Our results indicate that while AmTRPV4 channel activity may significantly influence male gonadal sex determination pathway at a molecular level, it alone does not account for the initiation of gonadal sex determination mechanism, as evidenced by lack of significant gonadal sex reversal due to unaltered CYP19A1 expression, and seemingly independent female gonad sex determination pathway. Rather, TPRV4 is expected to be a component of the much larger framework governing the initiation of TSD. Ambient temperature can broadly influence multiple targets at once and most likely several elements are involved in the TSD mechanism one way or the other, including the potential factors investigated previously. Furthermore, co-regulation of Ca2+ signaling by multiple TRP channels has been well described before35, and other TRP channels observed could also be involved. Although current study employs pharmacological manipulation as a first step to study AmTRPV4’s role in TSD, more sophisticated methodology is desired in order to evaluate the relational extent between TRPV4 and TSD in the near future.
Our results also indicate that alligator TRPV4 channel activates at 37.3 °C, higher than we had originally anticipated, that is, artificial incubation at a constant temperature of 35 °C or higher have been associated with embryonic death in the past studies6,8. In the wild, however, we regularly recorded nest temperatures in that range from nests that produce viable hatchlings (Fig. S6). We observed that nest temperature fluctuates daily and during incubation in natural alligator nest, and many nests exhibited elevated temperatures, suggesting thermal patterns during incubation may be critical as well.
Although mammalian TRPV4 activates at 27–35 °C, AmTRPV4 showed activation at a relatively higher temperature, near 37 °C, based on our results. Evolutionary shift in temperature sensitivity has been observed among thermosensitive TRP channel orthologs from various vertebrate species and would most likely account for the difference observed in AmTRPV4. How much of our results from the Xenopus oocyte in vitro experiment translates to the actual embryonic environment during TSP are up to debate. Although MPT (33.5 °C) is relatively lower than supposed activation temperature, in ovo administration experiment showed that inhibiting AmTRPV4 activity was still able to induce significant differential gene expression. Activation temperatures of TRP channels have been reported to shift depending on the cellular environment20. In the case of TRPV4, membrane properties greatly influence thermal sensitivity20,36, and a delicate difference in the membrane environment may account for the 4 °C margin of difference in this case.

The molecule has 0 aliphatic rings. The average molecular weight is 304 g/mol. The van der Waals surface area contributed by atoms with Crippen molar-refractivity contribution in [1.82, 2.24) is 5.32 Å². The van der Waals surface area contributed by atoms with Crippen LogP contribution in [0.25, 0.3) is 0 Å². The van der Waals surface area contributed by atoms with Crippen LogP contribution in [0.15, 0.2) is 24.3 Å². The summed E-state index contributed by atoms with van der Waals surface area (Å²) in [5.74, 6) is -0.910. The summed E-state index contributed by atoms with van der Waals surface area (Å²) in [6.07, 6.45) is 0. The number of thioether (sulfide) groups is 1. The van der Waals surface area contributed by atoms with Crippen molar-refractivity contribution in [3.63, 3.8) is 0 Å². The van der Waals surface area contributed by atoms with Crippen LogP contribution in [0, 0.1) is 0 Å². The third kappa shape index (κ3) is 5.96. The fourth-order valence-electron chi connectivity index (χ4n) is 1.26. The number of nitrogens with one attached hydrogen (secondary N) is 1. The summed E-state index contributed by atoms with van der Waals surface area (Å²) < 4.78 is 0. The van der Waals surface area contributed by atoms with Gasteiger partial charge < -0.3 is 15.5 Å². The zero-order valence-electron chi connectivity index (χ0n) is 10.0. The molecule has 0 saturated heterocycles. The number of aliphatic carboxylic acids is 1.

A relatively small degree of sexual dimorphism in AmTRPV4 gene expression helps explain why the molecular mechanisms behind TSD are so difficult to identify; unlike GSD, in which dynamic sexually dimorphic gene expression (e.g., mammalian Sry, galline DMRT1) determines sexual fate, the TSD may not necessary be initiated by dimorphic gene expression alone, as implied from our results with TRPV4 channel activity in alligators. Overdependence on comparative analysis between TSD and GSD models may restrict further discoveries; an independent approach will be required for constructing TSD models in the future. It has been suggested that ‘cumulative discrepancy’ underlies TSD, as implied in many of the TSD reptiles37, and activation of AmTRPV4 during the lengthy TSP may contribute to such cumulative mechanism.